For the Soviets, they considered joining the Tripartite Pact to be an update of existing agreements with Germany. On Molotov's visit, he agreed in principle to the Soviet Union joining the pact so long as some details, such as Soviet annexation of Finland, could be worked out.Weinberg, Gerhard L. "A World at Arms: A Global History of World War II", pg. 200] The Soviet government sent a revised version of the pact to Germany on November 25.Weinberg, Gerhard L. "A World at Arms: A Global History of World War II", pg. 200] To demonstrate the benefits of partnership, the Soviet Union made large economic offerings to Germany.Weinberg, Gerhard L. "A World at Arms: A Global History of World War II", pg. 201]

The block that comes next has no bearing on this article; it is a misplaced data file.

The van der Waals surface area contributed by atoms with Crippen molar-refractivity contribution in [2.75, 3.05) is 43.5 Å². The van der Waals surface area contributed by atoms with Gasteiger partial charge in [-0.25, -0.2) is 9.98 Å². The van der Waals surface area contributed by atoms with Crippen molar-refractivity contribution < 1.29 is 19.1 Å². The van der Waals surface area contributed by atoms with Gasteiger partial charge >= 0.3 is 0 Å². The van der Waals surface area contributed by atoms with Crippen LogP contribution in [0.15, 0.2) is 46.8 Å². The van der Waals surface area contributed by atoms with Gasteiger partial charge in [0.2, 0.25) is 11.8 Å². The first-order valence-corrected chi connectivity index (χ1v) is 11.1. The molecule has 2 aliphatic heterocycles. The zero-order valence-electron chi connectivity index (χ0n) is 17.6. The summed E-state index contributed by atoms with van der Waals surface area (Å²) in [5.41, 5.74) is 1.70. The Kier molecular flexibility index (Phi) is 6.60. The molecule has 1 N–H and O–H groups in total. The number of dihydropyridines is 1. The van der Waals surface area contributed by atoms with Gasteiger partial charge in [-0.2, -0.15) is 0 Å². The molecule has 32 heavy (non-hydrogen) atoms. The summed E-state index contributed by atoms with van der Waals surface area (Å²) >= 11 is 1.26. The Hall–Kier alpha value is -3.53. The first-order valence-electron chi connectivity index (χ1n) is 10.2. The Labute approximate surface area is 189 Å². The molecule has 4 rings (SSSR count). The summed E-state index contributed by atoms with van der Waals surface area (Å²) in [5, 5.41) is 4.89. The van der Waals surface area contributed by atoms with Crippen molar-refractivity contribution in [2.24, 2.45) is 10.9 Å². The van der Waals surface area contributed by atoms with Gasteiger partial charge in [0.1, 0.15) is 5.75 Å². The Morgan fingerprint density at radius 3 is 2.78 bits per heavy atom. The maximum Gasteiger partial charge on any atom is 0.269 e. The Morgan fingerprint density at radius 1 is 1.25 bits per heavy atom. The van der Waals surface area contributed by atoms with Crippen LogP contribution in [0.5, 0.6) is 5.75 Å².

Regardless of the talks however, the Germans had no intention of allowing the Soviets to join the pact. They were already in the preparation stages for their invasion of the Soviet Union and were committed to doing so regardless of any action the Soviets took.When they received the Soviet offer in November, they simply did not reply. They did, however, accept the new economic offerings, and signed an agreement for such on January 10, 1941.Weinberg, Gerhard L. "A World at Arms: A Global History of World War II", pg. 202]

End of the Pact